Cockfighting makes
Hawaii vulnerable
to disease


The federal government has begun to lift a moratorium on poultry shipments caused by a highly infectious bird disease.

SOUTHWESTERN states are emerging from an epidemic of a deadly poultry disease that cost millions of dollars to combat. The epidemic is believed to have resulted from cockfighting operations in California. It is further reason for stronger laws to eliminate cockfighting and for full enforcement of a new federal law prohibiting interstate transportation of gamecocks.

The outbreak of Exotic Newcastle Disease began last October in small flocks of backyard birds in Los Angeles County. It was identified in commercial poultry two months later, and the epidemic spread within a few months to Nevada, Arizona and Texas. Twelve million birds were destroyed and the eradication program cost taxpayers more than $110 million.

A state and federal task force in California came under appropriate criticism for setting a range of $50 to $200 in compensation for destruction of gamecocks while compensating poultry and egg farmers only $2.50, even though cockfighting is illegal in California. "These people shouldn't be compensated. They should be prosecuted," remarked Wayne Parcelle of the Humane Society of the United States.

The U.S. Department of Agriculture lifted a prohibition against the movement of poultry this month in Arizona, Nevada, Texas and parts of California. The disease paralyzes and kills birds but poses no threat to humans.

Hawaii has been spared the disease, but widespread cockfighting and the large number of chickens freely roaming the islands could devastate the state's poultry industry if it were to find its way to the islands. People's clothing and shoes can be vehicles for spreading the disease.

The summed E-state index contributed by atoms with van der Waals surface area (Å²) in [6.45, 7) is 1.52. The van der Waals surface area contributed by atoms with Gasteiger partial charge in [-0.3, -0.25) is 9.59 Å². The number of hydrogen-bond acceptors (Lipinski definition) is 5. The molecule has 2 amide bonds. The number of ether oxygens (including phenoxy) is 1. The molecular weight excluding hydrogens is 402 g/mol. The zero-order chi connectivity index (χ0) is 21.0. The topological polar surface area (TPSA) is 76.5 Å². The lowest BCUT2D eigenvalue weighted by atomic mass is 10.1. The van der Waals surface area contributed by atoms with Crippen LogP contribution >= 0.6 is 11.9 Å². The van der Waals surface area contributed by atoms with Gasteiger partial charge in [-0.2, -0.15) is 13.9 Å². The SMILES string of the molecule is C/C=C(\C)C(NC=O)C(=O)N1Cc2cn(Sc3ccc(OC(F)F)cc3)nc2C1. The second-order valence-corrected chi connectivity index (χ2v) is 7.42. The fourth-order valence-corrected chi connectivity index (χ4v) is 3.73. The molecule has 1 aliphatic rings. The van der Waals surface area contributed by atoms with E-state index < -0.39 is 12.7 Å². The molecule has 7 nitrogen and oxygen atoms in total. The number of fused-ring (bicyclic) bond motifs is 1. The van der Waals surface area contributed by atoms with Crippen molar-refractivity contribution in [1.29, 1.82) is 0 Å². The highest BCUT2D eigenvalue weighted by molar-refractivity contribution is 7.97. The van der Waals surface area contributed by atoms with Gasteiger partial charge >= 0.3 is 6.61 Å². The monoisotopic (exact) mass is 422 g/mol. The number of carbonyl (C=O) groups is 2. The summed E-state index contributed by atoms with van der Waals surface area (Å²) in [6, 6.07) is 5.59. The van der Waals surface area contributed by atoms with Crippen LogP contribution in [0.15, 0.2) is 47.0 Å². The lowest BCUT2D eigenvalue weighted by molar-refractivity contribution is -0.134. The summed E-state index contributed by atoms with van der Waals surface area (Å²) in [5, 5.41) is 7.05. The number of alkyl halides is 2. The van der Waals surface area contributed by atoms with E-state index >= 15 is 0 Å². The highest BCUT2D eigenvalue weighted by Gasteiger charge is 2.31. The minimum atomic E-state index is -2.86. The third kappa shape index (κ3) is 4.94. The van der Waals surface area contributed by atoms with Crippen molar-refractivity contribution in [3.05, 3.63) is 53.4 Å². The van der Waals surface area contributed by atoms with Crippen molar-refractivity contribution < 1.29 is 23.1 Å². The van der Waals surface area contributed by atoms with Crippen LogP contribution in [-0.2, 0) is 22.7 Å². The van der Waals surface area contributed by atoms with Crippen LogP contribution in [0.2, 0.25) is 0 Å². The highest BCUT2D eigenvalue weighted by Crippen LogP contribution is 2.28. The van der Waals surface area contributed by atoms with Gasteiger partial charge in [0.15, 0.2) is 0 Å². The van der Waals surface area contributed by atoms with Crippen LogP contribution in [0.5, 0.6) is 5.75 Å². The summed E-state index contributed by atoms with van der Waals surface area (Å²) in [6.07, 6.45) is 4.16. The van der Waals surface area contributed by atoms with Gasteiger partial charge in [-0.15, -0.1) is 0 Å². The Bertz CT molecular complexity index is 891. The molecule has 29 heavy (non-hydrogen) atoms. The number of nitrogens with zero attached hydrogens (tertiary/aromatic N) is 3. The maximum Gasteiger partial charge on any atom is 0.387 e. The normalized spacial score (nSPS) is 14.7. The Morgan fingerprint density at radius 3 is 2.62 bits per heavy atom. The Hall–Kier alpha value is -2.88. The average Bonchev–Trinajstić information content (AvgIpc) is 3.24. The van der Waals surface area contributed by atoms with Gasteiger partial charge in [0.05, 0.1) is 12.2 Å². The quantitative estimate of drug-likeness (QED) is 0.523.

"This disease could flare up in the coming months," warns Bill Lyons, California's secretary of food and agriculture.

Cockfighting is illegal in Hawaii but enforcement is hampered because it is only a misdemeanor. Rep. Eric Hamakawa, chairman of the House Judiciary Committee, has blocked bills in the last two Legislatures that would have made cockfighting a felony, as it is in 30 states. Hamakawa has indicated he is acting at the behest of constituents in his Big Island district who engage in the illegal activity.

President Bush signed into law last year a prohibition against interstate transportation of birds for the purpose of being used for cockfighting. Gamecock breeders can no longer say they are breeding them for cockfighting in foreign countries or in the three states -- Oklahoma, Louisiana and New Mexico -- where it is allowed. However, the government still must prove the breeders' intent in shipping birds, which can be difficult.

The Humane Society's Parcelle praises Senator Inouye for supporting a bill in Congress that would establish felony-level prison sentences of up to two years for violation of the animal fighting provisions of the federal Animal Welfare Act, which prohibits dogfighting and cockfighting. Such a strengthening of the law would motivate the U.S. Attorney's Office in Hawaii to prosecute such cases, circumventing Hamakawa's protection of animal cruelty.



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